He holds just about every offensive record in team history. He's a Southern California native who played all of the productive parts of his career in front of his home fans. Objectively, he should be the franchise's top icon. But he'll always lack the gravitas of Tim Salmon, Nolan Ryan, Brian Downing, etc. Why? I think the easiest player to compare him to is Salmon, since their careers mostly overlapped, they played similar positions, and were similar hitters in that they there were middle of the order hitters expected to produce runs.

But when you really compare their careers, a couple things jump out at me. Salmon's career OPS+ is 128 to GA's 102, primarily a function of the fact in 2,000 fewer plate appearances, Salmon drew over twice as many walks. Despite a career batting average that was 10 points lower, Salmon finished with an OBP 60 points higher, and he slugged almost 40 points higher. He also never put up the sub-mediocre years that Anderson did. Salmon had one full season with an OPS+ below 100, and that was his "cliff" year in 2001, when his OPS+ slid to 98. Anderson had five Angels seasons lower than 98, another at 99, and another four below 110, which adjusted for position is pretty average. Put simply, despite the counting stats (again, GA had nearly 2,000 more plate appearances as an Angel) Salmon was simply the better hitter.

But I should point out that in those prime years, Anderson spent a lot of his time hitting fifth and sixth behind Glaus, Salmon, and Mo Vaughn. I'm not going to argue that GA could have been a great OBP guy if the situation called for it. The guy was a swinger, and he put the ball in play ALL THE TIME. If you were hitting sixth for the Angels in the early part of the aughts, you were hitting behind relatively high OBP guys like Salmon, Glaus, Vaughn, Fullmer... Who exactly are you trying to get on base for? Orlando Palmeiro? The Ben(j)gies? Anyway.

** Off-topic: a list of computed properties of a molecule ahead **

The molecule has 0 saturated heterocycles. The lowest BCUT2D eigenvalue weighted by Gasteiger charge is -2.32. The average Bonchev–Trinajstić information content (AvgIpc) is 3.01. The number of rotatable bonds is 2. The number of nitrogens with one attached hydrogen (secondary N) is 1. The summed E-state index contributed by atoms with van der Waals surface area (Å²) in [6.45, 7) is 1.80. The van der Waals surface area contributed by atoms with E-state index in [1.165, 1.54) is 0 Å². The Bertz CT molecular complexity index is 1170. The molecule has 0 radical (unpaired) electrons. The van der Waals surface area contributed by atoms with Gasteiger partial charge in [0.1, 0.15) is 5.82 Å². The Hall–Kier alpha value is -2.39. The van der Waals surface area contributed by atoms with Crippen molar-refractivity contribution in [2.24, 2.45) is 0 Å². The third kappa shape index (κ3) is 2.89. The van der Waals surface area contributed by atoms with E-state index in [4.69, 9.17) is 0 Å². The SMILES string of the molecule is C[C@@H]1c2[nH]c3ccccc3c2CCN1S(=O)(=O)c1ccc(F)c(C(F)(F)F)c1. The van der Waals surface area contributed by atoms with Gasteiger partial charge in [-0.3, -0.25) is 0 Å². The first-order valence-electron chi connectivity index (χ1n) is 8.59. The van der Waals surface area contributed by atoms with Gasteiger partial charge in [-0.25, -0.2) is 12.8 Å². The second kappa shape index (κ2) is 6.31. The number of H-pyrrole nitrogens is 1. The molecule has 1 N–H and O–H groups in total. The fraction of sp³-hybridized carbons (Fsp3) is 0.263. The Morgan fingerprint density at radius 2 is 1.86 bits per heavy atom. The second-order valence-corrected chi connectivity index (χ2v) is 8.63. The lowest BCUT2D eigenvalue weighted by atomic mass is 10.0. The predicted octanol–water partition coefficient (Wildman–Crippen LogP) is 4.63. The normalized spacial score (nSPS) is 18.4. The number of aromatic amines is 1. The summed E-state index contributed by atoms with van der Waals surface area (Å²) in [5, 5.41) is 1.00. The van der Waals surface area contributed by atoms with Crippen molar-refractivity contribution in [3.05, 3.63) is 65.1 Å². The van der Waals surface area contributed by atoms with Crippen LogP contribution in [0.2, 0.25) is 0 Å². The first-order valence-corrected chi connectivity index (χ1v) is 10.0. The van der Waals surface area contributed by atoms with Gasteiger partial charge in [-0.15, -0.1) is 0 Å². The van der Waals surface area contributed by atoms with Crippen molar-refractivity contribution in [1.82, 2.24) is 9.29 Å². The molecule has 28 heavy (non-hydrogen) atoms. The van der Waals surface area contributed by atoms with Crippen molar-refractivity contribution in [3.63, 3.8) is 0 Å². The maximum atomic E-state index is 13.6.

In addition to the numbers, Tim Salmon remains the Angels only rookie of the year, and he did so by "winning from the front" so to speak. He was the odds on favorite to win the ROY before the 1993 season started, and won the award with relative ease. He was the savior that actually delivered the franchise to the promised land (with a heck of a lot of help), and like Anderson, Salmon made HUGE contributions in the 2002 playoff run. One would not have to create an logical loop to make the case that Tim Salmon is an Angel legend, while Anderson is merely an Angel hall-of-famer.

Maybe more importantly, regardless of whether the perception equals reality (I believe it does NOT), Anderson was perceived as less of a competitor. Tim Salmon was perceived as the "run through walls" competitor, while GA was content with good enough. I think this is BS, and I think when things aren't going well, fans need to find a scapegoat. GA was an easy scapegoat.

For me, the enduring GA memory will always be his interview with Steve Lyons on the Angel Stadium field after game seven of the 2002 World Series. For a guy who didn't show a lot of emotion, GA flashed one of the best smiles I've ever seen, the joy of the moment evident in his voice. This was a man who had worked hard toward a goal, who had suffered through that 1995 collapse, who had failed to reach his potential until that season, and he and his teammates had finally reached the mountaintop, thanks in large part to his heroics. GA will never be considered the greatest Angel, regardless of the record books, but he'll always be a cornerstone of my favorite team.